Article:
Making Our Code Asynchronous7:00 with Ken Alger
The OkHttp documentation includes an example of how to turn a synchronous call into an asynchronous one. In this video, we'll work through that process and verify that our background work completes successfully.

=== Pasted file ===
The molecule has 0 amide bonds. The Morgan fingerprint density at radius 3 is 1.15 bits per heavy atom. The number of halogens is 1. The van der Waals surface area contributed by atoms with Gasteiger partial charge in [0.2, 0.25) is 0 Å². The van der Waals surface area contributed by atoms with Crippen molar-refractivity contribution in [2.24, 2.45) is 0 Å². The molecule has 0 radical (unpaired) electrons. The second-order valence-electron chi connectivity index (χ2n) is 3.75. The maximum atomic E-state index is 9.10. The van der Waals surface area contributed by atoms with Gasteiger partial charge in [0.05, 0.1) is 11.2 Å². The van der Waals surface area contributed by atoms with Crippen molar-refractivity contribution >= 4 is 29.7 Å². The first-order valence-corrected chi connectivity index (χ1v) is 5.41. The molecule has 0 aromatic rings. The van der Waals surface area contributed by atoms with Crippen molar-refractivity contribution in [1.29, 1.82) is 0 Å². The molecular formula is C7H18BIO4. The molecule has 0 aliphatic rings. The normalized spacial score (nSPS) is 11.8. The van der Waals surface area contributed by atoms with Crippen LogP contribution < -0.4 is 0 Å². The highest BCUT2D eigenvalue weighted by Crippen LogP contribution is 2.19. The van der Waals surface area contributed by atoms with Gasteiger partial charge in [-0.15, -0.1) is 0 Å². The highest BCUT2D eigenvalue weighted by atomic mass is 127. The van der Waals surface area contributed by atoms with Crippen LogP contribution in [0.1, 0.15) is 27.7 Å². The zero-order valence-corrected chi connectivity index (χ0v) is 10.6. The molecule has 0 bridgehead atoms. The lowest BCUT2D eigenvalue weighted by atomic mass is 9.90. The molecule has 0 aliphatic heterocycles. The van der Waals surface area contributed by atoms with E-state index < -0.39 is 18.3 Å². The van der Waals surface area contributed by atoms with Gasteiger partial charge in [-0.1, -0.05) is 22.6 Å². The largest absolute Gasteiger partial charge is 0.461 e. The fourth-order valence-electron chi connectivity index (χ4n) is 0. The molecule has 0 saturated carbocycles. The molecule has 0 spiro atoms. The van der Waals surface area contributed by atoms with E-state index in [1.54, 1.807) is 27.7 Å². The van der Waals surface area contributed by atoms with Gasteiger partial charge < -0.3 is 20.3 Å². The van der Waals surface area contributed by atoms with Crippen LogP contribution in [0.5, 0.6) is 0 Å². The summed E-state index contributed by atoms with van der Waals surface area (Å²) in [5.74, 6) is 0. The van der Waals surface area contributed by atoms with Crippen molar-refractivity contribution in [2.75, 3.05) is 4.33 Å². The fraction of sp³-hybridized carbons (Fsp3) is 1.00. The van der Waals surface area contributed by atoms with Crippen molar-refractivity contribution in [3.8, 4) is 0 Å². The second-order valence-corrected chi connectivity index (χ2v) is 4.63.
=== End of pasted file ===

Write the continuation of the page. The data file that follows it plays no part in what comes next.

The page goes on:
If we have another look at the recipes in the OkHttp documentation, 0:00 we recall that we are currently using this Synchronous Get Recipe in our code. 0:05 With some additional knowledge now about Threads, Concurrency, and Asynchronous 0:10 processing, we'll want to switch to this other recipe, the Asynchronous Get. 0:14 Notice here in the description that it will download a file on a worker thread 0:23 and get called back when the response is readable. 0:27 Let's update our code to be more like this Asynchronous model, 0:30 and then we'll talk about this call back idea. 0:33 So let's head back to Android Studio. 0:37 And main activity low, close the log. 0:42 So inside on create, we can keep a lot of our code the same. 0:46 The first difference is here, the response = call.execute. 0:50 This is the synchronous method. 0:57 We can delete that now. 0:59 So let's ignore this try catch block just for a moment, and here, 1:01 under where our call is initialized, 1:06 we want to add a new line to use the Asynchronous method, enqueue. 1:08 So call.enqueue. 1:13 Notice the parameter for this method is a callback object. 1:18 Type in new callback and hit enter to generate the callback. 1:21 Isn't auto complete great? 1:27 Well, sometimes, so this should look familiar. 1:29 We have an anonymous interclass of type callback. 1:32 It has two methods that we need to override, onFailure and onResponse. 1:36 Fortunately, good naming conventions have been used here, 1:41 making it easy to imagine what they're used for. 1:44 Let's turn back to our try-catch block. 1:46 We need to cut and paste it, but where to put it. 1:51 Since we're checking in there about a successful response, 1:54 it needs to go into the onResponse method. 1:57 Fortunately, that method is called with a response parameter already. 2:01 So we do not even need to change our code. 2:05 So we'll cut our try catch and 2:07 put it here, Into our response. 2:11 Our code is updated to make Asynchronous calls. 2:19 So let's try it out. 2:22 And another error. 2:31 Let's go into Logcat and see what it says. 2:34 So here we get a java.lang security exception permission denied, 2:47 missing internet permission. 2:50 Yes, we forgot to get permission for 2:53 our app to use the internet, that is a common mistake. 2:55 And can easily be fixed with a single permission line in AndroidManifest.xml. 2:59 So let's close down our Logcat again, go to manifest, android manifest, 3:04 and up here towards the top do uses permission. 3:11 We want Android Permission. 3:18 Internet. 3:25 And closer tag. 3:28 Great. 3:30 And let's run our app again. 3:32 Nice, no errors, and our emulator shows the default Hello World. 3:37 Let's take another look and Logcat and see our data. 3:43 And there it is, awesome, we'll talk about this 3:46 format of data called JSON in a little bit. 3:51 If you're not getting the data displayed here, you may want to debug your code and 3:56 execute it line-by-line to see what is happening. 4:00 Maybe adding additional log statements inside the on response method would help. 4:02 One common mistake is to have extra spaces, missing slashes, or 4:07 forgetting a comma when we built the URL. 4:11 So let's go back into main activity, close that down, and 4:14 take a look herein our callback. 4:17 What exactly is happening in our code here? 4:20 The on queue method executes the call, but does so by putting it into a queue. 4:22 This queue is provided by OkHttp and 4:28 executes the calls Asynchronously in the order they are added to the queue. 4:32 Since this is the only order in the queue it gets executed right away. 4:38 At that point, the call is executing in the background and 4:43 we are able to continue to execute code on the main UI thread, like normal. 4:46 We don't have any other code, but we could add another log statement down here. 4:51 Let's go ahead and do that to see the order of the log statements. 4:56 Log d tag, okay, and we'll do main UI code is running. 5:04 Hooray. 5:14 So, if this were Asynchronous code, it would process through log the response and 5:18 then log this new statement, but if we run our code now, And 5:23 look in Logcat, we see that our statement is displayed before the response. 5:30 This illustrates that the main UI thread 5:37 keeps working while the background thread is still working. 5:39 So what is a callback and how is it working? 5:43 Callbacks are very common in Java and Android development. 5:46 Asynchronous processing makes use of this, because it's the communication bridge 5:50 between a background worker thread and the main thread. 5:55 What's happening is this. 5:58 When we call the enqueue() method, 6:00 we're saying hey, call us back when you're done, here's how to do that. 6:01 We can imagine we are giving the OkHttp code a phone number to call us back on 6:06 when they're finished getting data from the web. 6:11 This callback is an object defined by the OkHttp Library. 6:13 OkHttp then says, 6:18 okay, as long as you give me a correct callback object, I'll use it. 6:20 When the call finishes in the background, 6:25 the onReponse method of this product is called. 6:28 Then the code we write inside it will be executed. 6:32 If there's an error the onFailure method would be called, 6:36 this could be an instant later or possibly a long time. 6:40 Generally, there's a limit on network connections, but 6:44 in theory, this background thread could run indefinitely. 6:47 As I mentioned, we'll talk about the JSON data in a little bit. 6:52 First though, let's make our code more robust by handling potential errors. 6:56
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